Leap years are a pain. Every so often they come along and dump an extra day on the end of February; a month so many people wish to progress out of post-haste. As if February wasn't already unique enough, having only twenty-eight days under normal circumstances. This is especially bad for people who are awaiting events in March, though in later months, people will have already adjusted to the change.
And what about those who are born on the 29th February? Do they have to wait four years for their next birthday? I don't believe I have never met anyone born on this day, but if one of those people is reading this article, I would very much like to hear from them!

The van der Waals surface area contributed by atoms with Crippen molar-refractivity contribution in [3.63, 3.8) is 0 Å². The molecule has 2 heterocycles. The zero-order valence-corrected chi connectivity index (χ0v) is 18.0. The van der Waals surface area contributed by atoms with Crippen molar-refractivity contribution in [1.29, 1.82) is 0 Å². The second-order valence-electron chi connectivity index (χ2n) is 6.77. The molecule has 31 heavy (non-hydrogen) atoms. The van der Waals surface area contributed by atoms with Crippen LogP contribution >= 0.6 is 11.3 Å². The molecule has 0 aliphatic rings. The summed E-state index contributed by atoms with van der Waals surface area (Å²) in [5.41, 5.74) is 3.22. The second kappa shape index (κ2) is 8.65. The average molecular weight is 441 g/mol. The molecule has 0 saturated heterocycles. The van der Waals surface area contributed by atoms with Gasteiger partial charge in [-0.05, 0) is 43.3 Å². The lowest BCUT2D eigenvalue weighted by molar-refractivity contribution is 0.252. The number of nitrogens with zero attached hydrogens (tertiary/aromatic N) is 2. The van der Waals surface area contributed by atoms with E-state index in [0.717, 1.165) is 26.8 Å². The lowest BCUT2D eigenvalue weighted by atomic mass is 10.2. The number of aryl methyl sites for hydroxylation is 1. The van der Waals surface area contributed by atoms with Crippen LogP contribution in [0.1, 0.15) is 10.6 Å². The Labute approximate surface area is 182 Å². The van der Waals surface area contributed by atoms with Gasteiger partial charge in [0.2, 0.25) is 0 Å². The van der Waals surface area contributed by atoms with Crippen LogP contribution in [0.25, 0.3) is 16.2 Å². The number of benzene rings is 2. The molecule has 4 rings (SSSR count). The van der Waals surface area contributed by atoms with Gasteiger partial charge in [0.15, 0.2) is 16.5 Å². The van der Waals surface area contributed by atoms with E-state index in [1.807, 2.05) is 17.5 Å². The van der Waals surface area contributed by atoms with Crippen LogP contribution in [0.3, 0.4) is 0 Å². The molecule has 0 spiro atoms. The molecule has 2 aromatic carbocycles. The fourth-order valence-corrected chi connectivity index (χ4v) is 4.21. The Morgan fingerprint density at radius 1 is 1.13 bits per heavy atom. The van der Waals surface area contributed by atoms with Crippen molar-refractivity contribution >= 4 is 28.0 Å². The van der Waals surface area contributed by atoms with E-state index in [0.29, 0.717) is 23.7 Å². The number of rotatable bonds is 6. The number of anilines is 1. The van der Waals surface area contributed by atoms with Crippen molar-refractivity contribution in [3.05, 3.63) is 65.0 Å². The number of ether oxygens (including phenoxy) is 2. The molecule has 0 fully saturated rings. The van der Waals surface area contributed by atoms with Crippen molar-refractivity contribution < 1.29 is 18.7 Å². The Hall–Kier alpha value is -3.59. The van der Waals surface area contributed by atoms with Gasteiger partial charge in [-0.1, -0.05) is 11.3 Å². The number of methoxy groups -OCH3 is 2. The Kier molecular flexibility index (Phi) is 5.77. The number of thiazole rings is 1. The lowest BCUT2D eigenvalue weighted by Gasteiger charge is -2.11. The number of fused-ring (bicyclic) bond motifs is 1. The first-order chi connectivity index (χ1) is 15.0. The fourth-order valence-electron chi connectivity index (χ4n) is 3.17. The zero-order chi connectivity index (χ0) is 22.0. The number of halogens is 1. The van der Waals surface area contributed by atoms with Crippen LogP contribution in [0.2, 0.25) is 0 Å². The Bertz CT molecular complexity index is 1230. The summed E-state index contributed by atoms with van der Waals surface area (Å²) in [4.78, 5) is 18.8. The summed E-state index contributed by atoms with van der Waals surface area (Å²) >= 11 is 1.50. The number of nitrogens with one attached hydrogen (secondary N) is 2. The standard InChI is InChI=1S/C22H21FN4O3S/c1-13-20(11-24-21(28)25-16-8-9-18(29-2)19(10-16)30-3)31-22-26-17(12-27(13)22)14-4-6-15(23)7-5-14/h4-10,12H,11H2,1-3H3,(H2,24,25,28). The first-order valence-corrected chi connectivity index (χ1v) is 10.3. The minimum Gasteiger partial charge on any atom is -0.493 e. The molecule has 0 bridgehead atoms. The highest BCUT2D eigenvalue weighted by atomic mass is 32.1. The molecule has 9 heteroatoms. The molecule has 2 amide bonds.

In fact, the idea of having "leap years" was thought up to offset the difference between the normal calendar year of 365 days, and the solar year, which is roughly a quarter of a day longer.
If the current, or any other, year is a leap year, it must be divisible by four, but not by one hundred. The exceptions to this are those years that are divisible by four hundred. This means:
- 1996 was a leap year ;
- 1997 is most definitely not a leap year;
- 1998 will not be a leap year;
- 2000 will be a leap year; and
- 2100 will not be a leap year .
This author wishes he could write this article on the 29th February, but he cannot be bothered to wait until the year 2000.
|||Think back; it wasn't that long ago.|
|||Of course, this hardly seems to make a lot of difference to anybody alive at this moment, as most of them stand little or no chance of ever seeing the year 2100.|